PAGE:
Autonomous vehicle design involves an almost incomprehensible combination of engineering tasks including sensor fusion, path planning, and predictive modeling of human behavior. But despite the best efforts to consider all possible real world outcomes, things can go awry.

More than two and a half years ago, in Tempe, Arizona, an Uber “self-driving” car crashed into pedestrian Elaine Herzberg, killing her. In mid-September, the safety driver behind the wheel of that car, Rafaela Vasquez, was charged with negligent homicide.

Uber’s test vehicle was driving 39 mph when it struck Herzberg. Uber’s sensors detected her six seconds before impact but determined that the object sensed was a false positive. Uber’s engineers tuned the software to be less sensitive to unidentified objects in order to achieve a smoother ride. Uber also disabled the vehicle’s factory-installed automatic emergency braking system, which likely would have prevented the accident, in order to accurately test the capability of its own automated driving system.

But Uber is not a defendant in this case. Prosecutors essentially have unchecked discretion over what criminal charges they file and against whom, and an Arizona county prosecutor previously declined to file criminal charges against Uber in Herzberg’s death. So while Vasquez may pursue a defense strategy of “putting Uber on trial,” the company will neither be a party to the criminal case nor play any active role in the court proceedings.

To be clear, Vasquez does not seem to be blameless. In-car video shows her looking down at what appears to be a cellphone prior to the collision. (Tempe PD later confirmed that her cellphone was streaming an episode of The Voice at the time of the crash.) And while the road visibility conditions are still in dispute, Vasquez did not attempt to brake until after impact.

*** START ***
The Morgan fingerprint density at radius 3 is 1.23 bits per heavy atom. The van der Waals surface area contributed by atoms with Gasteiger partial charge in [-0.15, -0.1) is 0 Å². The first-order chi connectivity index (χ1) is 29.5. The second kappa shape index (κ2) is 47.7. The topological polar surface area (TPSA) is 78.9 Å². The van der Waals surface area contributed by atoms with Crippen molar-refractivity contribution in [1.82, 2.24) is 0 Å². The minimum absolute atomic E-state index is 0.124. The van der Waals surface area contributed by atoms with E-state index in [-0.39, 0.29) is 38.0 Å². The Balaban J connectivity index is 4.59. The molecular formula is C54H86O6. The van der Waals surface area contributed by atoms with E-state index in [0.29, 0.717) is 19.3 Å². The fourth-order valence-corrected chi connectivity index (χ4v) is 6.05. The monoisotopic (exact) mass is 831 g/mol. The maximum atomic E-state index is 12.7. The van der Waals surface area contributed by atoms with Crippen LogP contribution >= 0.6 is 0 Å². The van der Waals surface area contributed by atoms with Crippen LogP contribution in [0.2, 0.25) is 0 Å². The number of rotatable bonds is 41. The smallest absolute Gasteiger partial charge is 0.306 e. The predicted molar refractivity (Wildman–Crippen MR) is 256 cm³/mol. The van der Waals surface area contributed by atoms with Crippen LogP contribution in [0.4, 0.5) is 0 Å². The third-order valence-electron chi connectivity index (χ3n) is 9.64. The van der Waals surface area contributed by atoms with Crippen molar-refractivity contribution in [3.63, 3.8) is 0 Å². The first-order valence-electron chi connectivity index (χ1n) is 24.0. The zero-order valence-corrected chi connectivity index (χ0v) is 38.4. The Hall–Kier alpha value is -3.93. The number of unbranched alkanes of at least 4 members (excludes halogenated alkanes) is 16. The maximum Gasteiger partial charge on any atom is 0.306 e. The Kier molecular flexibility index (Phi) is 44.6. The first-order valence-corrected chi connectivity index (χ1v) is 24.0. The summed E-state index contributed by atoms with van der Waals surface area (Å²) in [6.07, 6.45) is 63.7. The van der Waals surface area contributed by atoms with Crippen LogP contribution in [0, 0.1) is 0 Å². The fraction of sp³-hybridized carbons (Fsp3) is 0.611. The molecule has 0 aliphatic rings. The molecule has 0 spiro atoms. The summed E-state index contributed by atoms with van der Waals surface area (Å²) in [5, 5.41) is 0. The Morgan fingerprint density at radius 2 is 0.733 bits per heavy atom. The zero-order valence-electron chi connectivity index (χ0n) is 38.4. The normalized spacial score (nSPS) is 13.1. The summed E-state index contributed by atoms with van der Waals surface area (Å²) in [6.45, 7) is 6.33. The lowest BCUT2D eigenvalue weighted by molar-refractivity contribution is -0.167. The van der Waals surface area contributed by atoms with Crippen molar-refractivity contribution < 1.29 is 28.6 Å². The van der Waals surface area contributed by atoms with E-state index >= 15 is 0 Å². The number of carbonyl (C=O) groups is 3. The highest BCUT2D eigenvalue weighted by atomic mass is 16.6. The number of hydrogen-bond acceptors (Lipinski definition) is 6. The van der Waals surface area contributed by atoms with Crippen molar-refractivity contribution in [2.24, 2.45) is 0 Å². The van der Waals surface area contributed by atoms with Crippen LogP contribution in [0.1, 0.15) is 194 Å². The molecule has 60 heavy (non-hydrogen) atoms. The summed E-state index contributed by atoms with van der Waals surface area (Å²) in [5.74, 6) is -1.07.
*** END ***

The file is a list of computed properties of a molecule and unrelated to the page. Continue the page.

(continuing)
However, Vasquez claims she was not distracted and stated in an interview with the National Transportation Safety Board that she was monitoring the vehicle’s interface prior to the crash. Regardless, even having her cellphone on while the car was in operation was a violation of Uber’s safety protocols. And the NTSB ultimately found that the probable cause of the accident was the failure of the vehicle operator to monitor the driving environment and the operation of the automated driving system.

Still, the decision to use criminal sanctions against only the backup driver in this case is legally, morally, and politically problematic.

For one thing, the NTSB findings are factually inconsistent with the Maricopa County prosecutor’s apparent considerations for criminal charges. First, “probable cause” as used by NTSB is more properly understood to mean the most immediate and proximate cause—not as a statement of moral or criminal culpability. Further, the NTSB cited as contributing factors Uber’s inadequate safety risk assessment procedures, ineffective oversight of vehicle operators, and lack of mechanisms for addressing automation complacency. The NTSB report is clear that Elaine Herzberg’s death was in no small part a consequence of Uber’s inadequate safety culture.

The charging decisions by the Arizona county prosecutors ignore the complex set of contributory factors in the NTSB’s report. Instead of grappling with those nuances, they appear to have elected to pursue an easy target in the name of hollow accountability.

The lives of consumers and workers are increasingly defined by automated systems, from industrial robots to social media algorithms. It is therefore imperative that we critically evaluate who will bear moral and legal responsibility when humans and robots share control of complex systems that will inevitably malfunction. This is a clear example of what anthropologist Madeleine Clare Elish calls the “moral crumple zone,” the phenomena where responsibility for an action is misattributed to a human actor who has limited control over the behavior of an autonomous system.

The decision to clear Uber of criminal liability in Herzberg’s death was no surprise. Local prosecution of corporate entities is exceedingly rare, particularly in situations like this where a single criminal act is hard to identify, let alone prove beyond a reasonable doubt. When corporations do face criminal sanctions, they are typically prosecuted through state or federal attorneys general. Those cases often involve financial malfeasance, and the penalties involved are almost always in the form of fines or internal policy changes.